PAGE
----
We talk a lot here at LwL about the gulf between intellectual acceptance that a limerent episode should end, and the emotional willingness to walk away. Many limerents come to the point of surveying the rubble of their previous lives, watching their LO behave outrageously, or just generally reaching the end of their emotional tether, and admitting “this has to stop”.
But that knowledge is intellectual. The lizard brain couldn’t care less. It knows what it craves, and it’s a right little bloody-minded drama queen.
Those sorts of junkie impulses are hard to deal with, but we can at least see them for what they are – primal drives, like lust or greed, that must be civilised if we are to live socially well-adjusted lives. We let them out at appropriate moments, but know that they must generally be constrained by discipline.
Far harder to deal with are the subtler emotional pains. Those are the ones that cause doubt, that weaken our resolve, that fuel the subconscious resistance to going no contact, breaking free, resolving to recover. One of the biggest is the fear of loss.
Fear of loss
The decision to recover is the end of a dream; the death of hope. Intellectually, we can come to realise that it was always a false hope, that it was mostly illusion and fantasy, that we were projecting our desires onto LO in an unrealistic way, but until that moment of realisation arrives, limerence is the dominant emotional drive in our lives.
Even when there was never any prospect of a good outcome – if the limerence was unrequited, or the limerent was married, or there were insurmountable barriers in the way – the fact remains that the extraordinary force of the romantic craving is life changing.
LO represented the promise of transformation, of adventure, of novelty. It could be an absurd dream, an ignoble desire to escape responsibilities, a misguided belief that this magical other person can somehow make us feel right, but none of those logical objections to the validity of our feelings make any difference to their potency. Fundamentally, limerence is a powerful romantic longing that offers ecstatic union. Resisting it – doing the right thing – means losing a dream that enlivens us.
We would have to finally admit that we will not be with them, that the ending will be a defeat. No heavenly choirs or earthly pleasures. All that emotional energy spent for nothing.
That sense of loss is a classic example of disenfranchised grief. For married limerents, it is a shameful grief. Those are powerfully aversive sensations, and unfortunately, one of the main methods of mood repair that limerents have trained themselves into is daydreaming about LO and indulging in rumination fantasies. A nasty little trap that is difficult to escape.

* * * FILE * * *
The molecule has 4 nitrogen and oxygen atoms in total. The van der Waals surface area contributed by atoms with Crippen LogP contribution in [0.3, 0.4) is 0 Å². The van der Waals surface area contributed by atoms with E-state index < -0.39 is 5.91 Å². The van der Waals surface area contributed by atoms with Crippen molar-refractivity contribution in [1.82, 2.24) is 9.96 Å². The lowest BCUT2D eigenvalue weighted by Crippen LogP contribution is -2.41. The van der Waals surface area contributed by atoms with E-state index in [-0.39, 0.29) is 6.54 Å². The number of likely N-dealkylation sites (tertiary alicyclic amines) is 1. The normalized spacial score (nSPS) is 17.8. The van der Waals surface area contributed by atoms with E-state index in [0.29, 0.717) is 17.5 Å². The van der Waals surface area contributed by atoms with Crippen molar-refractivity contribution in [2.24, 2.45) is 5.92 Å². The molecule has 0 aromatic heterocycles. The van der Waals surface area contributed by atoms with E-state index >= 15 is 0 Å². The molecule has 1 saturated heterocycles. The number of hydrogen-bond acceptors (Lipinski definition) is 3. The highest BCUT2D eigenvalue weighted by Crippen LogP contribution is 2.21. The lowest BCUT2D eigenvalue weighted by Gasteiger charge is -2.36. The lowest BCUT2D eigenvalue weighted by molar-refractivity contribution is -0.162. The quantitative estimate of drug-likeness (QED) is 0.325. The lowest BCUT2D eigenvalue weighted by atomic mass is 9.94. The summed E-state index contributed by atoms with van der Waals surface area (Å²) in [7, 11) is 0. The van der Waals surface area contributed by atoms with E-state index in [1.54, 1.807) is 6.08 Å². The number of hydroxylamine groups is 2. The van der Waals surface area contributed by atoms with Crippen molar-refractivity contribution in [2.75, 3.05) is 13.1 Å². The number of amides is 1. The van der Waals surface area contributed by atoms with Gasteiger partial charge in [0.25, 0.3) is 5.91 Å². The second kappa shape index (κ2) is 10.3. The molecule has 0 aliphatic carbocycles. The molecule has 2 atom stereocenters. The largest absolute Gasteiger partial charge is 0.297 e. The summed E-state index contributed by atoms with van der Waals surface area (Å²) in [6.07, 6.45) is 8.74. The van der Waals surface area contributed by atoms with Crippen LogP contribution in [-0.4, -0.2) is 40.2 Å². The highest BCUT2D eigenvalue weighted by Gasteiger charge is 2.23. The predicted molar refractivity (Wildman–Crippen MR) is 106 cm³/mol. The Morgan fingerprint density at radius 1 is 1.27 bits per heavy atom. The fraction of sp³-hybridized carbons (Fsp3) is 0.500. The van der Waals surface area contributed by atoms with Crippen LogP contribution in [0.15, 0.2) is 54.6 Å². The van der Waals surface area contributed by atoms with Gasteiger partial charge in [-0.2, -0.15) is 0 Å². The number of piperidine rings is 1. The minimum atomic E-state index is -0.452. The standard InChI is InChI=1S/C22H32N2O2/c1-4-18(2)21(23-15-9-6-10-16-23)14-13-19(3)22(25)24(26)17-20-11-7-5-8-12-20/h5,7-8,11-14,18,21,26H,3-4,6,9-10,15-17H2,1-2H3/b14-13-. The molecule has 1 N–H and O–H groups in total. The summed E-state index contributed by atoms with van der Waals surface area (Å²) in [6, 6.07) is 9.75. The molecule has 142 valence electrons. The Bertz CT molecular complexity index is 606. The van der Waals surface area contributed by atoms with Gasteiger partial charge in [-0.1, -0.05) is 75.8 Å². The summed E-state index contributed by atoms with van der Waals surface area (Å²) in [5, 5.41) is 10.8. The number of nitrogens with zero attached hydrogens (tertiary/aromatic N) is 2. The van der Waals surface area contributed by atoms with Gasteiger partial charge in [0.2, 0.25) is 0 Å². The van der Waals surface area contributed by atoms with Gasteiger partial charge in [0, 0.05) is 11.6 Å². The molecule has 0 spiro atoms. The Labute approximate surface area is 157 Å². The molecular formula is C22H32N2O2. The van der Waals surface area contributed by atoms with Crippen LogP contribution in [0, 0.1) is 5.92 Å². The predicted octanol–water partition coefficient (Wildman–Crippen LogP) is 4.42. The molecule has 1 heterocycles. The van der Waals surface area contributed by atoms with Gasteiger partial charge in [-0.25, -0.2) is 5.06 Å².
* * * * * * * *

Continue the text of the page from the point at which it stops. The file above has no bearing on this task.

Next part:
Fear of closing doors
Another aspect of the fear of loss is the loss of opportunity. Decisively ending the connection to LO means losing all future opportunities to be with them. Perhaps you cannot be with them now, but maybe things will change in the future? Maybe they will change, and be less difficult? Maybe they’ll get divorced (they do always complain about their spouse after all), and if you go no contact, you will miss out on the chance to leap in and rescue them from their singlehood. What’s the sense of burning bridges?
Furthermore, many of the best methods for ending limerence also make it impractical to remain friends with LO. That means that many limerents sabotage their recovery by trying to keep the option of friendship open. It’s a natural impulse, because friendship is one of the best things in life, and LO is someone who you really like to spend time with, so the hope that you can somehow sustain some sort of relationship without suffering emotional catastrophe is understandable. Maybe if you put off making the decision for a little longer, your feelings will fade…
This hesitancy to make decisions can become corrosive. Reluctance to take action does not preserve opportunity; it just delays recovery. Paralysed by indecision, you end up taking no action, and instead stay trapped in limbo.
The comfort of the status quo
One comforting feature of limbo is that it is familiar. The highs and lows of limerence are old friends. You know what it’s like, and you can keep going through the motions on autopilot without risking making things worse.
It takes courage to change. You have to leave the security of the known and strike out into an unknown future with no guarantees. That’s one of the reasons I advocate so strongly for purposeful living. You are far likelier to feel courageous enough to strive forward if that future life offers the promise of fulfillment, growth and freedom than if it offers nothing but uncertainty. Taking control of your fate means there is a direction to your escape plan, a goal to aim towards.
Staying where you are is easy. Moving on is disruptive. The trick is to look forward to something new with excitement, rather than dwelling on what you’ve left behind with regret.
You can’t always get what you want
All these subtle sources of emotional resistance come down to the basic truth that you can’t always get what you want, but you still want it. Reconciling yourself to this unedifying fact of life is of course what wisdom, maturity, and adulthood is all about.
But, there’s liberation in accepting the limitations of reality. You stop chasing rainbows and instead focus on what you can actually do to improve life, and realise that happiness is most reliably built by your own efforts, and not gifted to you by an angelic LO.
Hope for a better future, not for an LO you know isn’t right for you. Let false hopes die, and cultivate better ones that actually do offer the promise of a positive transformation in your life.